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The Hynes Honeymoon!
10/28/2009, Bundaberg, Australia

Author: Seth
Picture: Elizabeth about to drive on the left side of the road for the first time. Ah, one of the many new excitements of Australia.

Our approach to Australia was markedly different than that of an island nation in the south pacific. Our first give away that we were approaching a new continent were the numerous tankers cruising up and down the coast (one of which we had to kindly request to alter course). We hadn't seen this many container ships since Panama!

But the real give away that we had finally reached a 1st world nation was the massive, red and white, "Coast Watch" airplane that buzzed our mast a good 200 miles off-shore. They hailed our boat name on VHF 16 to ask the usual questions of how many people were on board and where we had come from, but in typical Aussie behavior the conversation was very relaxed and almost cheerful, with it ending in a heartfelt welcoming to his home country. Talk about service!

Upon arrival we encountered a highly professional and proficient Quarantine, Customs and Immigration system. While everyone told us that Australia would be a nightmare to check into, we found it one of our easiest yet. Although they did rummage through everything looking for guns, drugs and termites (and they did confiscate our homemade pizza and popcorn kernels), they did allow us to keep our now amazing shell collection and were off the boat within 1 hour. And since they all came to us at one time, it was one of the easiest entries into a country yet. If you come to Australia by boat, enter through Bundenburg because we found the team very professional and kind. Elizabeth even chatted it up with the girls for good shopping places, spas, doctors, you name it!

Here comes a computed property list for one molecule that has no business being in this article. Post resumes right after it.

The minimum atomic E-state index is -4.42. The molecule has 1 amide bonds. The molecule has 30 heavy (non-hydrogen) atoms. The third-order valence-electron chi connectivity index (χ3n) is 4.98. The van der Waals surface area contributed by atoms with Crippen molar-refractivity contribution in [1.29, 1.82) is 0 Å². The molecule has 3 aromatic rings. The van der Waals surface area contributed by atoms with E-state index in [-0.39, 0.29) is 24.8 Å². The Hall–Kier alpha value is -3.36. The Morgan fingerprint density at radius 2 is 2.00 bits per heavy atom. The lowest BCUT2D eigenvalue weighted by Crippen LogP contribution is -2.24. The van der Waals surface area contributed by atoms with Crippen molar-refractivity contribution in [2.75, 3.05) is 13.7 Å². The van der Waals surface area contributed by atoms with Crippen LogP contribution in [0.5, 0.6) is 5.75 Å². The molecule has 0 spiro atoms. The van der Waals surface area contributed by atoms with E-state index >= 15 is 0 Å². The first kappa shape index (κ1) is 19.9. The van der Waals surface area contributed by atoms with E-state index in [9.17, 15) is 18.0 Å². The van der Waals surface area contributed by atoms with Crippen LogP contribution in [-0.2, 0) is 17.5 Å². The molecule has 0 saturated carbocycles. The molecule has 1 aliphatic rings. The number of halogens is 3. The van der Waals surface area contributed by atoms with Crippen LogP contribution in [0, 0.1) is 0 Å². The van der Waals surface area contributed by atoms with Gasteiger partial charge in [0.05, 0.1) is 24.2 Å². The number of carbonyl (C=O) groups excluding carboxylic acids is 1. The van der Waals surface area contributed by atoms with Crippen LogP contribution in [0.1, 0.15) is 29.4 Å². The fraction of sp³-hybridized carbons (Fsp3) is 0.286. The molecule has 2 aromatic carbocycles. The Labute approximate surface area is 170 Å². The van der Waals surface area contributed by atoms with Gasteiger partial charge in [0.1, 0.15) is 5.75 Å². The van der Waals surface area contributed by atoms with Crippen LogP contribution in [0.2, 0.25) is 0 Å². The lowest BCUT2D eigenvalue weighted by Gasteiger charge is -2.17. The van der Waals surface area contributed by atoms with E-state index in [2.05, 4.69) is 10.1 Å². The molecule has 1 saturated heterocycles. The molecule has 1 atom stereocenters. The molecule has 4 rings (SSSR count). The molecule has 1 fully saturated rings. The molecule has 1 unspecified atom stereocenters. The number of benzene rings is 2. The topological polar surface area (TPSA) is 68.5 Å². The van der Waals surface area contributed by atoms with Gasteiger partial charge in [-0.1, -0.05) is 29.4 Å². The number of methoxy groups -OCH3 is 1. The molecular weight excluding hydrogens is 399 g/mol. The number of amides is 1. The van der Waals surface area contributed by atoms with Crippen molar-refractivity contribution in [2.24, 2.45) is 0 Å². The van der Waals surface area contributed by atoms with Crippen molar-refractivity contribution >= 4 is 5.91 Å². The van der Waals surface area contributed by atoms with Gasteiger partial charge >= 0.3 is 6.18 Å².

My last show of reaching the modern world was found in the Marina bathroom (of all places). When I went to wash my hands I turned on the faucet and nearly burned my hands from the scorching hot water that came out! It was the first time I had noticed it, but hot water was never something available in a public bathroom in the South Pacific, and if it was available it was going to take a very long time for it to get to the faucet. The encounter made me laugh; we had finally made it to Australia and the modern world.

Well, kind of. They do still drive on the wrong side of the road...

Australia Arrival!!!
10/26/2009, Somewhere in the Pacific

Author: Seth
Picture: A final tribute to the South Pacific. An un-charted island (Fiji) and a modern day tiki at Bloody Mary's (Bora Bora).

It's official. 9,871 miles ago we left Panama and started our big trek west across the world's largest ocean. And today we finally arrived on the big continent of "Terra Australis."

Back in April, we crossed the equator and became "shellbacks." With some help from our now good friend Tim, we crossed the biggest expanse (3,000 miles) of the ocean in just 19 days and 19 hours. We soaked in the French culture in French Polynesia, with Fatu Hiva, Moorea and Bora Bora matching our Bali Hai expectations.